By Carie Birkmeier EBS STAFF
Who doesn’t like butter? An essential ingredient in most kitchens, especially during the holiday season, it adds a level of indulgence and richness to any dish. Sure, you could opt for a healthier choice like olive or coconut oil, but there is truly no substitute for the luxurious flavor of butter.
Butter is made up of butterfat, milk solids and water. These three ingredients, as well as the animal, its diet and the handling of the milk will affect the final butter product. There are several varieties of butter available for purchase or to make from scratch in your own kitchen.
The classic butter that is the most commonly available is known as sweet cream butter. This product contains approximately 80 percent butterfat, the lowest of the varieties on this list. I always buy unsalted butter so that I have complete control over the salt content of what I’m preparing. This product should be used in baking, but never to sauté or roast at high heat. The water content and milk solids in this product, as well as in cultured butter, have a low smoke point of 350 degrees.
Cultured butter is derived from cream that has been fermented or soured. It contains a higher amount of butterfat than sweet cream butter, between 82 and 86 percent. This is achieved through a longer churning time, which removes more water content. This product’s rich buttery flavor and low water content is ideal for baking, or simply for slathering on toast.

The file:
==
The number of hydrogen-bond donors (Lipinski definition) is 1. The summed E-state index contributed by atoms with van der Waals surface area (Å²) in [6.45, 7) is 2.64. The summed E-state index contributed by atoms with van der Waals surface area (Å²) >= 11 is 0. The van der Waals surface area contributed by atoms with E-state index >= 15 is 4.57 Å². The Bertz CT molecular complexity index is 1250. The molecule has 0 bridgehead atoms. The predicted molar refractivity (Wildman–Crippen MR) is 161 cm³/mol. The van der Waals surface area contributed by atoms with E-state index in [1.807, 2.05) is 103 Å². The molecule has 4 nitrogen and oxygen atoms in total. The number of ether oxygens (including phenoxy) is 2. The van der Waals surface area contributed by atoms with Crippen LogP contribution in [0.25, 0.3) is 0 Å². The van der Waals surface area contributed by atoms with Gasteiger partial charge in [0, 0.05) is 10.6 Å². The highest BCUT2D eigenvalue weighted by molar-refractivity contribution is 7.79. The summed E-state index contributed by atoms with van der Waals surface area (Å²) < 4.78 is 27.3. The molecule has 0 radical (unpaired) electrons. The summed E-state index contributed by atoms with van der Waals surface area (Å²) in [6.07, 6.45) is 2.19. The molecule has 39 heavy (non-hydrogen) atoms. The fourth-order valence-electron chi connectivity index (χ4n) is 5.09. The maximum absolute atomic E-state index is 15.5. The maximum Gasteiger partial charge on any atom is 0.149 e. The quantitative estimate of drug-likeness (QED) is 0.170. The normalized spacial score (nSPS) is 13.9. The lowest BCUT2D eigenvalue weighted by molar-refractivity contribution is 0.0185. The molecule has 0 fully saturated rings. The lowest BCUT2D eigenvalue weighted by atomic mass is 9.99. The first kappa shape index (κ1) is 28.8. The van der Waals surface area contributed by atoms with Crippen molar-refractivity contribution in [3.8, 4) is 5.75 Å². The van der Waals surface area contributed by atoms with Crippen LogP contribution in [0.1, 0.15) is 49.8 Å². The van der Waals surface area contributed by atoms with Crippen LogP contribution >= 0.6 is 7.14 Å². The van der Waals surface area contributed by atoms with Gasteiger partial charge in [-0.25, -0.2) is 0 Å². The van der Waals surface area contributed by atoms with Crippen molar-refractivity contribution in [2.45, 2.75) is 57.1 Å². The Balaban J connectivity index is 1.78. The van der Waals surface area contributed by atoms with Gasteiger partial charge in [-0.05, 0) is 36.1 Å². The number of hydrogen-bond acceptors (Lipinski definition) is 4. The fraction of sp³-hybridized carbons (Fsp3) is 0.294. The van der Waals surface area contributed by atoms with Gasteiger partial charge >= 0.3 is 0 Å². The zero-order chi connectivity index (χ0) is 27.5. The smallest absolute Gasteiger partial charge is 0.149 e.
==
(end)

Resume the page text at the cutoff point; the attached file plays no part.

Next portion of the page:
Clarified butter is pure butterfat. It is made by removing the milk solids and most of the water content, resulting in a product with a much higher smoke point (450 degrees) because of the lack of burnable proteins. This product is a great option for when you want the flavor of butter and also want to cook at high heat. This product is presented alongside lobster or crab, for dunking purposes, and is a vital ingredient in hollandaise sauce. See the recipe below to make your own at home.
Ghee is clarified butter that has been taken one step further. It is cooked longer, which allows the milk solids that have settled to caramelize slightly, and for absolutely all of the water to evaporate. This results in a nuttier flavor. Ghee is often associated with Indian cuisine, where it is commonly seasoned with turmeric.
Brown butter has been cooked so that the milk solids are caramelized, but not separated from the butterfat. The end result is a nutty, toasted flavor that is deep in color and flavor without being burned. I love drizzling browned butter over roasted vegetables to intensify the roasted flavor, or as a simple sauce for stuffed pasta such as ravioli.
How to make clarified butter at home
Place 1 pound of butter (four sticks) in a heavy saucepan and heat on the low. As the butter melts and heats, it will spit and spatter—this is the water evaporating and is normal. Slowly, the milk solids will sink to the bottom of the pan and the clear, golden butterfat will rise to the top. Strain through cheesecloth and store in an airtight container in the refrigerator for up to a month.